Is There a Resolution to the Euro Area Debt Crisis?Answers NIESR

Posted: November 4, 2011 in Uncategorized
Tags: , , , , , , , ,

National Institute of Economic and Social Research announced the world and UK economy forecast for 2011q3 period at a press conference in Westminster, where the organisation also launched its economic review no:218, yesterday.

The conference began with senior research fellow Dawn Holland’s presentation of the prospects for the world economy.

According to Holland’s presentation the world growth is to slow to 4% in 2011 and 2012.While China continues to drive global economy with %9.2 growth in 2011 and %8.6 in 2012; US economy that fell to %1.8 in 2011 will experience another fall by %0.2 in 2012.Japan economy that was damaged by the twin disasters in March 2011 will grow to %1.9 in 2012 from %- 0.3 in 2011.Canada’s economic growth will drop to %2.1 in 2012 from %2.4 in 2011. China is expected to overtake the US as the world’s largest economy by the end of 2018,explained Holland.

Dr Angus Armstrong,NIESR’s director Jonathan Portes,Research Fellows Dawn Holland and Simon Kirby at NIESR’s 2011q3 press conference in Westminster,London.

The probability of double-dip recession will remain high in Euro Zone of which economy will be driven mainly by Germany and France. However Germany’s growth will drop from %3.1 in 2011 to %1.6 in 2012 while France economy shrinks by %0.6 in 2012 due to Greece’s debt crisis and expected second recession in Portugal, Italy and Spain respectively. Japan is also expected to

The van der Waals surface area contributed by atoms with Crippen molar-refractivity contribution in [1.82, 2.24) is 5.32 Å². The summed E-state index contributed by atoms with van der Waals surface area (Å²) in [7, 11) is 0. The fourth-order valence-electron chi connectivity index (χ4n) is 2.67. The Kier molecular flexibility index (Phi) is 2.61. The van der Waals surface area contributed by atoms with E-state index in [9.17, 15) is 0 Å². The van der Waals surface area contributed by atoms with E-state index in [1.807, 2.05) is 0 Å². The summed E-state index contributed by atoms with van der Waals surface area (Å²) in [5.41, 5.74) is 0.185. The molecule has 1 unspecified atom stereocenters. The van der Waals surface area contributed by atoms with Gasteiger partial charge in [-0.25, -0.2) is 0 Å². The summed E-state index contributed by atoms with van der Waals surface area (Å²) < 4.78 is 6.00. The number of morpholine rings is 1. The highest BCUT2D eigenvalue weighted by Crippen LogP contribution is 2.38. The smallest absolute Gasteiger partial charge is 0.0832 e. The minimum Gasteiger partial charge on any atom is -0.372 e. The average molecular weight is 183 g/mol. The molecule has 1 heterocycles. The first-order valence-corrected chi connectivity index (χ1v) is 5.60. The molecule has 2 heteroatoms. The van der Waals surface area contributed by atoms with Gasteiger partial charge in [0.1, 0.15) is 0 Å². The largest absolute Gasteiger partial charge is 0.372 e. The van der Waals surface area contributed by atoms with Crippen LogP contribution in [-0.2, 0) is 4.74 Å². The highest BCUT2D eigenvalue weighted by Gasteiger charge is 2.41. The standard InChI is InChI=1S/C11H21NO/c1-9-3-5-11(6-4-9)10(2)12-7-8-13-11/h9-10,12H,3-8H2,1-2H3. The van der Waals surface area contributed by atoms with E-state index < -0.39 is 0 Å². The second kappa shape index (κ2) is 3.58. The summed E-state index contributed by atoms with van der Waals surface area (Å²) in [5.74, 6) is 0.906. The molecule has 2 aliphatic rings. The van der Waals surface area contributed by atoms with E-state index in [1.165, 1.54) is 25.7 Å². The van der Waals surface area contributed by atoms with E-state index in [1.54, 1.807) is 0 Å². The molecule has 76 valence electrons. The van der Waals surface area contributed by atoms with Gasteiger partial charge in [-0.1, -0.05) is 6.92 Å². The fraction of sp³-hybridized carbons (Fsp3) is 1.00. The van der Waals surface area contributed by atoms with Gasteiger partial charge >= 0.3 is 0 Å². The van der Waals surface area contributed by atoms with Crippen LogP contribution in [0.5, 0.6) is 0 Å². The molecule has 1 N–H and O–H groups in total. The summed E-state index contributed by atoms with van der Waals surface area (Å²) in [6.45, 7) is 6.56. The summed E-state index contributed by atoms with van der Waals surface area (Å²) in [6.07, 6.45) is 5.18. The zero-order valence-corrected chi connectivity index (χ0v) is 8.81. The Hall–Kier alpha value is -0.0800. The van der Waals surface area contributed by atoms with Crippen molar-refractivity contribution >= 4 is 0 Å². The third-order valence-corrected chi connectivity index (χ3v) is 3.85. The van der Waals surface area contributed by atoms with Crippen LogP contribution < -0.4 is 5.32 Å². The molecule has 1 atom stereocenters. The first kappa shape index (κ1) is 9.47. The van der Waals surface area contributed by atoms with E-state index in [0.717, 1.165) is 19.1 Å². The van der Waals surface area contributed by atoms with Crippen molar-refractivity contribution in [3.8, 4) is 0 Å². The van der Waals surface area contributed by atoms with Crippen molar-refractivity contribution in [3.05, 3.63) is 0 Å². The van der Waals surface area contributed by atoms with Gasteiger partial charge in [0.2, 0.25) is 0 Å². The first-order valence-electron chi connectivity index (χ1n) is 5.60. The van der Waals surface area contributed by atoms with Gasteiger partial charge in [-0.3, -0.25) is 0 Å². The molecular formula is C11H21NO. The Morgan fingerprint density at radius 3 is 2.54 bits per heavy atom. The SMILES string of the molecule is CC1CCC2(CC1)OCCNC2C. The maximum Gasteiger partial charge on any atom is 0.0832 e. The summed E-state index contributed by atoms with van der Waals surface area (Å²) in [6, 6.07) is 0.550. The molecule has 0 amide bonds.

have second recession in 2012 according to NESR 2011 third quarter forecast.

Global share prices rose sharply in the final quarter of 2010 and first quarter of 2011,but have fallen in the third quarter of 2011 due to deepening Euro Area Debt Crisis and downgrading of US government debt. Share prices in Japan, Canada and the US have dropped by %10-15 since July 2011, while Germany’s shares decreased by more than %20 due to ongoing global financial crisis and intensifying worries of double deep recession, further explained Holland.

Is there a resolution to the Euro Area Debt Crisis?

NIESR’s senior research fellows Dawn Holland and Simon Kirby explained that despite the 26 October 2011 outline of the leaders to tackle the crisis, Euro Area’s financial crisis continues deepen as uncertainties remain. However the Institution has three  possible scenarios for Euro Area .First one is “Muddling Through” where risk premia remain at current peaks up to a year. The second scenario is one of the sovereign default contagion. The third one considers Greece’s exit from the Euro Area.

Despite the fact that some policy makers hinted that allowing or forcing a Greek exit from EMU to the Euro Area debt crisis and some commentators supported it, it is dangerous even to contemplate such a move, as it would cause a run on Greek banks, collapse of the financial system and widespread bankruptcy with possible contagion to other economies, say NIESR’s
research fellows Holland and Kirby.

The UK economy, that has been experiencing the longest recovery since the end of the World War I, is expected to expand %0.9 this year ,%0.8 in 2012 before increasing by %2.6 in 2013.However it will stagnate at the end of this year and in the first quarter of the 2012, explained Simon Kirby in the second part of the press conference.

Consumer spending in the UK is expected to fall by %1 according to forecast while business and housing investments fall next year by %3.5 and %2.2 respectively. Unemployment is to rise to %8.9 at the end of the 2012.

Probability of second recession in the UK is expected to be %70 according to NIESR estimates which don’t take policy responses into considerations.


Leave a Reply

Fill in your details below or click an icon to log in: Logo

You are commenting using your account. Log Out /  Change )

Google+ photo

You are commenting using your Google+ account. Log Out /  Change )

Twitter picture

You are commenting using your Twitter account. Log Out /  Change )

Facebook photo

You are commenting using your Facebook account. Log Out /  Change )


Connecting to %s